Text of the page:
Every neighborhood must be prepared to lead the way in helping to make our streets safer. For decades the Block Watch program has been a proven method for improving the safety of communities throughout the country. In addition to helping make law enforcement easier this is a great way to unite a neighborhood and build a strong bond and system of trust amongst people living close to one another. Inspiring each neighborhood to form a Watch and even providing some information on how to do so ought to be the goal of our City and I will do all that I can to make sure this happens.





            By mandate of the State’s Constitution, all local income taxes are imposed as a flat tax. In the City of Newark, we have a relatively low tax rate compared to other communities of similar size. Celebrating this is all well and good, but we must have a serious and lengthy discussion about whether our present rates represent a sustainable approach as a City which aspires to grow and attract newcomers. If we want to improve the conditions of our infrastructure (roads, bridges, etc.) and ensure that our safety forces have all the personnel and resources they need, then there is no escaping this discussion.


            Aside from the income tax issue (which always requires a vote of the people anyways if the proposed rate is to be increased beyond its current status), we must contemplate the contributions of incoming businesses – and even some current large businesses -, and I’m specifically referring to the practice of offering a tax abatement as an incentive to build here. In general, tax abatements can be a good thing, but there are cases wherein it can cost a city more than necessary to deprive itself of the possible revenue. We have an obligation to be prudent in how we negotiate these terms. You can guarantee that I will fight tirelessly to make sure that the only businesses offered an abatement are the ones which sincerely need one to get off the ground.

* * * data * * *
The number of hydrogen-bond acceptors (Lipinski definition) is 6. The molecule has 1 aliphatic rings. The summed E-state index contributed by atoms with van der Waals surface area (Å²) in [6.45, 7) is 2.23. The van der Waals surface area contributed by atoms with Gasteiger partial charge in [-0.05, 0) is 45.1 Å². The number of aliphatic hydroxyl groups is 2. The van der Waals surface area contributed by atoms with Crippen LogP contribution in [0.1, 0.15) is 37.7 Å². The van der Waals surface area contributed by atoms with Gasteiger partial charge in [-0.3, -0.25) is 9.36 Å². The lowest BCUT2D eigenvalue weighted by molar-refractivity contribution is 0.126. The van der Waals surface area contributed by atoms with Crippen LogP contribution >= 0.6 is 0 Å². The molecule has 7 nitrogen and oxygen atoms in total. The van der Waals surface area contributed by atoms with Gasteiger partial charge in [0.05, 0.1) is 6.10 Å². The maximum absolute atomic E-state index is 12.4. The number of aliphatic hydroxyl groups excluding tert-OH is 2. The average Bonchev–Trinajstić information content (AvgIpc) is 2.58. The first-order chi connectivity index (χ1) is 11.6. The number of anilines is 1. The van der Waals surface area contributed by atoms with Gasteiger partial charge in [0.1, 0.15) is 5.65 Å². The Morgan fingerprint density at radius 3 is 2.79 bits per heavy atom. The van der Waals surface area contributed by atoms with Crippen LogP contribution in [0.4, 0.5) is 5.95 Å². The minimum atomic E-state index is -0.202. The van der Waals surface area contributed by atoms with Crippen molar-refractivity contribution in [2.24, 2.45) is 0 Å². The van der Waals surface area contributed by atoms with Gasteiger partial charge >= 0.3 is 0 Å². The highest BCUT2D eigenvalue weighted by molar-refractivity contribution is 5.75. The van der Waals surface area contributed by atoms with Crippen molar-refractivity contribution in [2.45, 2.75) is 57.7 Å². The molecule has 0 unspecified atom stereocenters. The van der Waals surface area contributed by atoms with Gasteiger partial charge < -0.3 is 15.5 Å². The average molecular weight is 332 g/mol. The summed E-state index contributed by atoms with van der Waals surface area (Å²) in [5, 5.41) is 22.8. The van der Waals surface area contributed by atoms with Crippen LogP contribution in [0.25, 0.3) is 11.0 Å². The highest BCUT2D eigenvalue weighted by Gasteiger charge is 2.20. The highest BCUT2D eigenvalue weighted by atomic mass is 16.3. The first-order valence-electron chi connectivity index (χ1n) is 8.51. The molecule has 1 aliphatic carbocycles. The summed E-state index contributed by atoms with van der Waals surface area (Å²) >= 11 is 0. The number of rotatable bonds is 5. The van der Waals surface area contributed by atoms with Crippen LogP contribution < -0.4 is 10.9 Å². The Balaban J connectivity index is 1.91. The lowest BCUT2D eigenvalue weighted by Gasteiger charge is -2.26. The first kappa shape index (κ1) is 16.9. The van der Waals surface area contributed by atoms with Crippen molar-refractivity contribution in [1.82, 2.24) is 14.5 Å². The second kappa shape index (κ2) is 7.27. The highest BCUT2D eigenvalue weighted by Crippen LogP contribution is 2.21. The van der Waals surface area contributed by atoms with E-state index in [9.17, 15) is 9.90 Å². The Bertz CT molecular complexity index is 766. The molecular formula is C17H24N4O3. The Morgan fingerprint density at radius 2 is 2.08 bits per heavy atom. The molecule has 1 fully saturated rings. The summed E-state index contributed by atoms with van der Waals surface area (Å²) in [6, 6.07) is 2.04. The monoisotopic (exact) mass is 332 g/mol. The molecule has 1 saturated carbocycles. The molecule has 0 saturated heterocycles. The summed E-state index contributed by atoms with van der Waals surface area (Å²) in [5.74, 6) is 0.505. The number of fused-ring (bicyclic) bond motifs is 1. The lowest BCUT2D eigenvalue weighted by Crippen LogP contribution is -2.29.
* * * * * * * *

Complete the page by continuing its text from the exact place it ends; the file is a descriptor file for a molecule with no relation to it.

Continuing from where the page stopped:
I’m also suspicious of other specialized tax arrangements such as Tax Increment Financing (TIFs) and Special Improvement Tax Districts. Not that these arrangements should be completely out of the question, but I want the City to ensure that everyone is paying their fair share and doing so for the greater good of the whole community. When presented with tax plans such as these, those in office should carefully and thoroughly review the proposals, compare them to others of the like, and proceed with extreme caution and always with an eye towards what benefits everyone. If it can not be demonstrated that the people of Newark will reap the rewards in the long-term they should not be supporting any specialized proposal.



Nonpartisan Elections


            In 2017 I proudly served on the Newark Charter Review Commission. After having campaigned – in part – on the goal of realizing nonpartisan elections in Newark during my 2015 bid for Council, I threw my name in the metaphorical hat for consideration to be on the Commission when Council President Ellington asked for citizens to do so. After I was voted on by City Council I got right to work on preparing my case to place the question of nonpartisan elections on the ballot for the people of Newark to consider. After meeting for about a month, my efforts were unsuccessful. I was the only one out of five members to vote in the affirmative. However, this end result came about when at least two other members noted that we just didn’t have enough time to research the issue.


            When my proposal failed to get passed on to the ballot the one thing that we were unanimous on with respect to this was that the City should create a Charter Review Study Group – in accordance with the Charter – to delve into the matter further and prepare adequate information for the next Commission to review when they convened for the 2022 vote. Unfortunately, the City ignored us. This was important for us because the issue of nonpartisan elections keeps coming up in subsequent commissions every five years, but they always conclude that there is insufficient time to review the impact that such a radical change would have on the City. Unfortunately, despite our bipartisan agreement that the City ought to study the matter further, the City insists on failing to deliver.


            You can guarantee that I will remain a stalwart advocate for unbinding our partisan chains. I’m no puppet of either party – you can ask me to elaborate on this, if you’d like, as I have much to tell - and it is my lifelong goal to see every single election (local, state, and federal) converted to a nonpartisan system just as our Founding Fathers designed. I will continue to aggressively push for a Charter Review Study Group to provide the next commission (which convenes in 2027) with all the information they will need so as to finally feel comfortable passing this important question on to the people of Newark for their consideration.